Marshall rose to fame in the mid-’90s, which at the time meant she was very popular on college radio. She became a bona-fide indie darling in 1996 with the release of her third album, What Would the Community Think, produced by Sonic Youth drummer Steve Shelley. That album was her first with Matador, a “major” indie label, but she’d already established her signature sound by then: sparse instrumentation of punk-inflected folk songs anchored by her inimitable husky vocals. Her later recordings included blues, country, pop, and other genres, but the quality of her work has never wavered. Basically, she’s been the kind of musician that other artists cite as an influence ever since she played her first note. 

While Marshall’s records have consistently been a hit with critics and her devoted fans, she wasn’t always a stable performer. Early in her career, she was known for playing with her back to the audience and giving rambling monologues instead of singing. More than once, she’s canceled a tour to take care of her own physical and mental health. Artists engaging in that kind of self-care feels almost mundane in 2022, but when she did it in 2006, it wasn’t. Back then, a woman deciding she needed a break was branded as selfish, or in Marshall’s case, a mess. 

Now, though, Marshall seems genuinely excited to get back on the road, rocky history be damned. Pandemic permitting, she’ll be touring North America and Europe starting in April. She also flexed her performance muscles a bit last year when she joined Alanis Morissette and Garbage for the former’s Jagged Little Pill 25th anniversary tour after Liz Phair dropped out. “I used to be a lot shyer on stage, I think, because I was struggling with other things internally,” Marshall says. “But dude, I had so much fun just playing guitar and singing. So now I’m really looking forward to whenever the tour happens.”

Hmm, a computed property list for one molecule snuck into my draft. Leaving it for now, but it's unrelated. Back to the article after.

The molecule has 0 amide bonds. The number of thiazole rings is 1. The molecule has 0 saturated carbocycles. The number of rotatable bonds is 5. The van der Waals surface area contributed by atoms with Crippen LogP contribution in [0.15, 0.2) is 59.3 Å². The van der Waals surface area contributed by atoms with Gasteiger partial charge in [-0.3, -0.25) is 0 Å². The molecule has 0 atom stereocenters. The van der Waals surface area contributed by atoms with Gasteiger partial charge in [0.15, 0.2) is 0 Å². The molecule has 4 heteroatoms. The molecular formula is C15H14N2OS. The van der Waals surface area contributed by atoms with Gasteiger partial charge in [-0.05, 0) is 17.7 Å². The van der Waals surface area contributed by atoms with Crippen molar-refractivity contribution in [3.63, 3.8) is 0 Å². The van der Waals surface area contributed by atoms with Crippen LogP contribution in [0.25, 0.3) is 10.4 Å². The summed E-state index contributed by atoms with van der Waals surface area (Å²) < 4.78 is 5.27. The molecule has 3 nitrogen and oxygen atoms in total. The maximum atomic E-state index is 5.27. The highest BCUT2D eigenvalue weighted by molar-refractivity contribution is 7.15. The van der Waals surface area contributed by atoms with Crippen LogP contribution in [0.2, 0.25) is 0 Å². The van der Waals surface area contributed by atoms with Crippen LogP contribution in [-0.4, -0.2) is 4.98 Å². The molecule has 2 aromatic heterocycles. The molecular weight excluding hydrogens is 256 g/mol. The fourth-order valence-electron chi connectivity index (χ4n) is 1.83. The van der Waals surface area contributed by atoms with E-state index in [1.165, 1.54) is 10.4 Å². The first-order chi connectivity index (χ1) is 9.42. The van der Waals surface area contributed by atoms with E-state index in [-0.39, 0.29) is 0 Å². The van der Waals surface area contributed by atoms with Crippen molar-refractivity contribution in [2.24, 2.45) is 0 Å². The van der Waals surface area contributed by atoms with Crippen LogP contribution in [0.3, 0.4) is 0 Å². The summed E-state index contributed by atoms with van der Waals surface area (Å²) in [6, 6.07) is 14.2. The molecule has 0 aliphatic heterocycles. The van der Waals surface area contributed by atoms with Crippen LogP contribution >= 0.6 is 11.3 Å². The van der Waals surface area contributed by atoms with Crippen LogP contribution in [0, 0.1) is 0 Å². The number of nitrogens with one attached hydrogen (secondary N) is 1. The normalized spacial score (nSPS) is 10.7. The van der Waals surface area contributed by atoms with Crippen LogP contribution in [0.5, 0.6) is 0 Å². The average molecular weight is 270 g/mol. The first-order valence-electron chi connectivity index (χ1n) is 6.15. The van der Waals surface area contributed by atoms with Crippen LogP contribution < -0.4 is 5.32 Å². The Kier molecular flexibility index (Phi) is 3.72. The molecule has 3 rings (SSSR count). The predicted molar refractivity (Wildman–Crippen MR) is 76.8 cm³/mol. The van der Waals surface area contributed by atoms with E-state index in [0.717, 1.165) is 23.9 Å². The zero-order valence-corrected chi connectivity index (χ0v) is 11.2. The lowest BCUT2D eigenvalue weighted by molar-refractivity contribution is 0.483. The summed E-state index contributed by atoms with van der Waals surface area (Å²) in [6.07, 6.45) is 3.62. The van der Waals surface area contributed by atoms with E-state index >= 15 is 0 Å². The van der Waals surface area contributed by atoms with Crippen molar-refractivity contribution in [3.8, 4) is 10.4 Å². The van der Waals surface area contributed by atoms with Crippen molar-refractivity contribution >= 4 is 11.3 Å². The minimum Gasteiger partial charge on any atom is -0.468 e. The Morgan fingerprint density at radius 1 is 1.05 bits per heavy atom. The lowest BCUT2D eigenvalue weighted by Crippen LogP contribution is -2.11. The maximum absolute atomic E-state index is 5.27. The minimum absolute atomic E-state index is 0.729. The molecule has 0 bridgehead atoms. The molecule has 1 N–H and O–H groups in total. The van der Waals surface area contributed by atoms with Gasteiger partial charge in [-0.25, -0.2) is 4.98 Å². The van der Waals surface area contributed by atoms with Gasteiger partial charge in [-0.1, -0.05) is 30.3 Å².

The Jagged Little Pill tour took her to much larger venues than she’s used to, but that didn’t bother her, either. “I don’t usually play for 25,000 people,” she jokes. “I’m like a local artist around the world, a local band. That’s great, and I love that, and that’s where I’d like to keep it. I had maybe 10 fans a night or something, but it was great because after the pandemic and not being around human beings and all this Trump bullshit and this nutso American energy, everybody was together again.” 

There’s been one other major change to Cat Power tours in the past few years: these days, Marshall’s son, Boaz, joins her on the road. The singer kept her pregnancy a secret and largely keeps Boaz off her social media, but she’s forthcoming with stories about the seven-year-old, who appeared on the cover of Wanderer—and only recently came around to the idea of his mom singing at home. “Even when he was little, he never wanted me to play music because it made him sad,” she says. “The whole pandemic, we’d be playing, like, the White Stripes, Hüsker Dü, things that I thought could get him going and having some fun. Like, Neil Young? Out of the question. Tears.” 

When she got home from the Morissette tour, though, Boaz was finally on board with his mom’s career. When an acquaintance asked Marshall where she’d been, Boaz answered for her. “He started saying little things like, ‘You know my mom is, like, in a band,’” Marshall recalls. “I had to fucking turn away and pretend that I was doing something because I was about to bust up laughing, because he’s gonna school this person that I know.” 

Marshall weathered the early days of the pandemic with Boaz by her side at their home in Miami, where she’s lived for almost 20 years. She still maintains what she calls a “squat dorm room” with friends in New York City, but when she’s not on tour, she’s a full-time Floridian. She has more room to relax there after a tour, even if she’s surrounded by “banana parties”—what she and her son jokingly call groups of people who don’t wear masks in public. 

The past two years have been “brutal on the mind,” Marshall says, but she’s trying to think positively, even while the world crumbles around us all. “I’m trying to think better, be more hopeful,” she says. “Life is what you make it.”   


Cat Power’s new album Covers is out now

photo: Mario_Sorrenti

This article originally appeared in BUST’s Spring 2022 print edition. Subscribe today!